This is an extension of the original article written by Prabhu Ramachandran. The original article can be found here. An addition to this article written by Travis Oliphant can be found at blogspot.com.
A comparison of weave with NumPy, Cython, opencl, and CLyther for solving Laplace’s equation. laplace.py is The complete Python code discussed below. The source tarball ( perfpy_clyther.tgz. ) contains in addition the Fortran code, the pure C++ code, the Pyrex sources and clyther functions. and a setup.py script to build the f2py and Pyrex module.
This is a simple introductory document to using Python for performance computing. We’ll use NumPy, SciPy’s weave (using both weave.blitz and weave.inline) and Pyrex. We will also show how to use f2py to wrap a Fortran subroutine and call it from within Python. We will also use this opportunity to benchmark the various ways to solve a particular numerical problem in Python and compare them to an implementation of the algorithm in C++.
The example we will consider is a very simple (read, trivial) case of solving the 2D Laplace equation using an iterative finite difference scheme (four point averaging, Gauss-Seidel or Gauss-Jordan). The formal specification of the problem is as follows. We are required to solve for some unknown function u(x,y) such that 2u = 0 with a boundary condition specified. For convenience the domain of interest is considered to be a rectangle and the boundary values at the sides of this rectangle are given.
It can be shown that this problem can be solved using a simple four point averaging scheme as follows. Discretise the domain into an (nx x ny) grid of points. Then the function u can be represented as a 2 dimensional array - u(nx, ny). The values of u along the sides of the rectangle are given. The solution can be obtained by iterating in the following manner:
def time_step(u, dy, dy): nx = u.shape ny = u.shape for i in range(1, nx-1): for j in range(1, ny-1): u[i,j] = ((u[i-1, j] + u[i+1, j])*dy**2 + (u[i, j-1] + u[i, j+1])*dx**2)/(2.0*(dx**2 + dy**2))
OpenCL has two different models for parallelization, task and data parallel programming models.
In this article I will explore both.
See the clyther.array.CLArrayContext for a complete overview. Since OpenCL has the idea of a Context
The environment within which the kernels execute and the domain in which synchronization and memory management is defined. The context includes a set of devices, the memory accessible to those devices, the corresponding memory properties and one or more command-queues used to schedule execution of a kernel(s) or operations on memory objects.
CLyther takes this concept of a context as an environment and uses it to mock the numpy module namespace.
In numpy to create an array you may do:
import numpy as np a = np.arrange(100, dtype='f')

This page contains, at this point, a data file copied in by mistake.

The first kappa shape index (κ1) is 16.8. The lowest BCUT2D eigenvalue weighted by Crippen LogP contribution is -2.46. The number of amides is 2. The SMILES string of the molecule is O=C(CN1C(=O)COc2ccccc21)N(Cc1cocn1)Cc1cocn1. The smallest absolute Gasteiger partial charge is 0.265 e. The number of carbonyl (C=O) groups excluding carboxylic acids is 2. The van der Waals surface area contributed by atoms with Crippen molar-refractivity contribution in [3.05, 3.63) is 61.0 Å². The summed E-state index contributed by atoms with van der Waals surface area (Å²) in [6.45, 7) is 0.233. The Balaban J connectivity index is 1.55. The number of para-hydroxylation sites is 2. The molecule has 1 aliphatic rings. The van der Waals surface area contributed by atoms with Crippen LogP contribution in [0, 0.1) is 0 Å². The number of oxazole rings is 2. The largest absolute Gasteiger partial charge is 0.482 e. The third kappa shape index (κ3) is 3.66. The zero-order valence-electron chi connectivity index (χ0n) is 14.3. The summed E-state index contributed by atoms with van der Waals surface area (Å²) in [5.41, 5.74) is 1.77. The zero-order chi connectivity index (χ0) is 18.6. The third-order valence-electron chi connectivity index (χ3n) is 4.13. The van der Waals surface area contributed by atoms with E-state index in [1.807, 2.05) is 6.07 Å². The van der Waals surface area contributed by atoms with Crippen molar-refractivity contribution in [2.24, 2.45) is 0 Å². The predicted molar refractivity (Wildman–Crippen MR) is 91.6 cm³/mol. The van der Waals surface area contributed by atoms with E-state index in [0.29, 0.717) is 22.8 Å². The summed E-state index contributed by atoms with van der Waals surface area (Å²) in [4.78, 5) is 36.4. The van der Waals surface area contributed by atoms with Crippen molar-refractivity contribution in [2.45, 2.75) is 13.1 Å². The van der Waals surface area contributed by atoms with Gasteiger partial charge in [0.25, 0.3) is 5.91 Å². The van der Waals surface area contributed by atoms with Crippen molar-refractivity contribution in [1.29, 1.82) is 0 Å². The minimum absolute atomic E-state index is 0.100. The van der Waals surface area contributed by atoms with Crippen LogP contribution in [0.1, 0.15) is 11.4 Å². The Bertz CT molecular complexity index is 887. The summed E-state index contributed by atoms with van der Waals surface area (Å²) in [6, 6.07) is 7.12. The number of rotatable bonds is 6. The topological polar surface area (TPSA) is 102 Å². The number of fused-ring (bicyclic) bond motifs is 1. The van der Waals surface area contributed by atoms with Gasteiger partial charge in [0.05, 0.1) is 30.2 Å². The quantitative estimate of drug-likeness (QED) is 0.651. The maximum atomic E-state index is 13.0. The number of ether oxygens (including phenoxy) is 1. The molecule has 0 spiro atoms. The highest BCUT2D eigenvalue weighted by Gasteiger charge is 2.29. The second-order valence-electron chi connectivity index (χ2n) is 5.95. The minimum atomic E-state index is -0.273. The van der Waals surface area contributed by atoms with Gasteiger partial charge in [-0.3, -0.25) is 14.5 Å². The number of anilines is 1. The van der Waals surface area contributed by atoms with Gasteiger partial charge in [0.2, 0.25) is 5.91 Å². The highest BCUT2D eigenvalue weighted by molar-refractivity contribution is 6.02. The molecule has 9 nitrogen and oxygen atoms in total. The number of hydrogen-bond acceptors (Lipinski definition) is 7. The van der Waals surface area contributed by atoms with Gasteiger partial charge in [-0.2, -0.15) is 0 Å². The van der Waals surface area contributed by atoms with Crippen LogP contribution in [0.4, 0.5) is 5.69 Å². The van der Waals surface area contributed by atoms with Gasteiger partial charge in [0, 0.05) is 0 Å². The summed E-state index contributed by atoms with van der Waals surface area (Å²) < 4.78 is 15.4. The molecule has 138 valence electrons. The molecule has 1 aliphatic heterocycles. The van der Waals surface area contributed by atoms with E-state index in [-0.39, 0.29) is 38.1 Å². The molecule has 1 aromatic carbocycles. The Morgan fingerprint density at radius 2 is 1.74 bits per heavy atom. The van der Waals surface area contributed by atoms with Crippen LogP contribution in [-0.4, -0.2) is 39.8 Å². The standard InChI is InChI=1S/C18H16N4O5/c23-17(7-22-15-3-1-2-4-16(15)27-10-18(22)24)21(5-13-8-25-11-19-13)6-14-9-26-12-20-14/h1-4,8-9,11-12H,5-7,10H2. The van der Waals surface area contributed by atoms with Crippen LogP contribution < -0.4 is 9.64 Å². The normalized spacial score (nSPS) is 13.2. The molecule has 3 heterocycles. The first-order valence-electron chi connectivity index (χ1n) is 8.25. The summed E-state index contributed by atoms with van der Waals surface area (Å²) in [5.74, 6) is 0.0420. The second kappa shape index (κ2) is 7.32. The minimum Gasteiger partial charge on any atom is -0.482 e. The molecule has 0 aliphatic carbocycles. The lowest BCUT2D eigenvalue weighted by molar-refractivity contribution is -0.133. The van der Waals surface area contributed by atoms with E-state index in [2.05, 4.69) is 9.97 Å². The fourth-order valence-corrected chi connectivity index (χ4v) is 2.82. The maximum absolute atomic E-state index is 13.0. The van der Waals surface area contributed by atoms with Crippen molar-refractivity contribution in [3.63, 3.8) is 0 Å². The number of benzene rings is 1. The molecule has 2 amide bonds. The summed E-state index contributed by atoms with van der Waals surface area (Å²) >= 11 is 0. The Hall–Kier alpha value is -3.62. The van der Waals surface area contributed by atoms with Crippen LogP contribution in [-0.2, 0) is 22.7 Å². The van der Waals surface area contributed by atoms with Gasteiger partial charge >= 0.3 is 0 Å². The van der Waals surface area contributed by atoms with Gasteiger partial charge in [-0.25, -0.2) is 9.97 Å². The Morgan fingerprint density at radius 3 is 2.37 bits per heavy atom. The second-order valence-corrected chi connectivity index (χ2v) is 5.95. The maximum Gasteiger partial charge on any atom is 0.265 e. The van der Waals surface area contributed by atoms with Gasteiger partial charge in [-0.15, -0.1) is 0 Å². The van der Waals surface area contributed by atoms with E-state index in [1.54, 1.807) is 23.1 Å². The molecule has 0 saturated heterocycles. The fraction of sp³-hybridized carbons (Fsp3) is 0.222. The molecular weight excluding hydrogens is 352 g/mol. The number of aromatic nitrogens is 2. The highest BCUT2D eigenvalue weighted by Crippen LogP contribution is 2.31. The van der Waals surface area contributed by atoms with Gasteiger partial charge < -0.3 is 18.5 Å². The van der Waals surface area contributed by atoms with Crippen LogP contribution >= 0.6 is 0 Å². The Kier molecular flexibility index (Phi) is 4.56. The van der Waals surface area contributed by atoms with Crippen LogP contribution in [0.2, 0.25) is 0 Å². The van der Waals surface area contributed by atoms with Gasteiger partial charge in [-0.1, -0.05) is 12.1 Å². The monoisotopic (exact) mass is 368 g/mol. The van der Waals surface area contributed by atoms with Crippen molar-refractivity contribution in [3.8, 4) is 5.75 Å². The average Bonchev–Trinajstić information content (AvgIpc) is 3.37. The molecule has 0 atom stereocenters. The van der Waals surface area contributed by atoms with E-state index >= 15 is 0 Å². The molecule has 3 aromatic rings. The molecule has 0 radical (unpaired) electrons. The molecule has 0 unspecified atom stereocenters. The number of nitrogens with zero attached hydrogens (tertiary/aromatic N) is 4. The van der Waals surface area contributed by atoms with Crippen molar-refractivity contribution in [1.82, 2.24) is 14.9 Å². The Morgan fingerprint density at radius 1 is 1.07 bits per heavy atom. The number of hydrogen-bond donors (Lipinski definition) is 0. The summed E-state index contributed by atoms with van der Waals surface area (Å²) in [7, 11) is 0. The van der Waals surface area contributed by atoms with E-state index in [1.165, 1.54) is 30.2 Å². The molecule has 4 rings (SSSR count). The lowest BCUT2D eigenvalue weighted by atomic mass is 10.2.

from clyther.array import CLArrayContext import opencl as cl ca = CLArrayContext(device_type=cl.Device.GPU) a = ca.arrange(100, ctype='f')
You will notice that the preamble is longer but this is because with OpenCL we are allowed to choose which device(s) we want to run on. In this case a is a buffer of 100 floats allocated on the GPU.
@cly.task def cly_time_step_task(u, dy2, dx2, dnr_inv): nx = u.shape ny = u.shape for i in range(1, nx - 1): for j in range(1, ny - 1): u[i, j] = ((u[i - 1, j] + u[i + 1, j]) * dy2 + (u[i, j - 1] + u[i, j + 1]) * dx2) * dnr_inv
The clyther.task decorator adds an arguement to the function signature cly_time_step_task(queue, u, dy2, dx2, dnr_inv). In this case queue can be the attribute ca.queue.
This solution is different than cython for two reasons:
The argument u can also be a numpy array.
For any device in ca.devices if device.host_unified_memory == True (i.e device_type=CPU) then this will not come at any added cost.
If you take a look at the results, this runs only slightly slower than the weave-fast-inline example.
In the next version I would also like to test out some optimization decorators like:
@cly.constants(['dy2', 'dx2', 'dnr_inv', ('shape', 'u')]) @cly.compile_flags(['-cl-mad-enable', ..., etc])
@cly.global_work_size(lambda u: [u.shape - 2]) @cly.kernel def lp2dstep(u, dx2, dy2, dnr_inv, stidx): i = clrt.get_global_id(0) + 1 ny = u.shape for j in range(1 + ((i + stidx) % 2), ny - 1, 2): u[j, i] = ((u[j - 1, i] + u[j + 1, i]) * dy2 + (u[j, i - 1] + u[j, i + 1]) * dx2) * dnr_inv
In the this solution you will notice the following changes.
The algorithm now uses a checker-board pattern for parallel data-access. I have added the argument stidx which may be 1 or 2 to compute odd or even columns respectively. this function must be called twice:
lp2dstep(ca.queue, u, dx2, dy2, dnr_inv, 1) lp2dstep(ca.queue, u, dx2, dy2, dnr_inv, 2)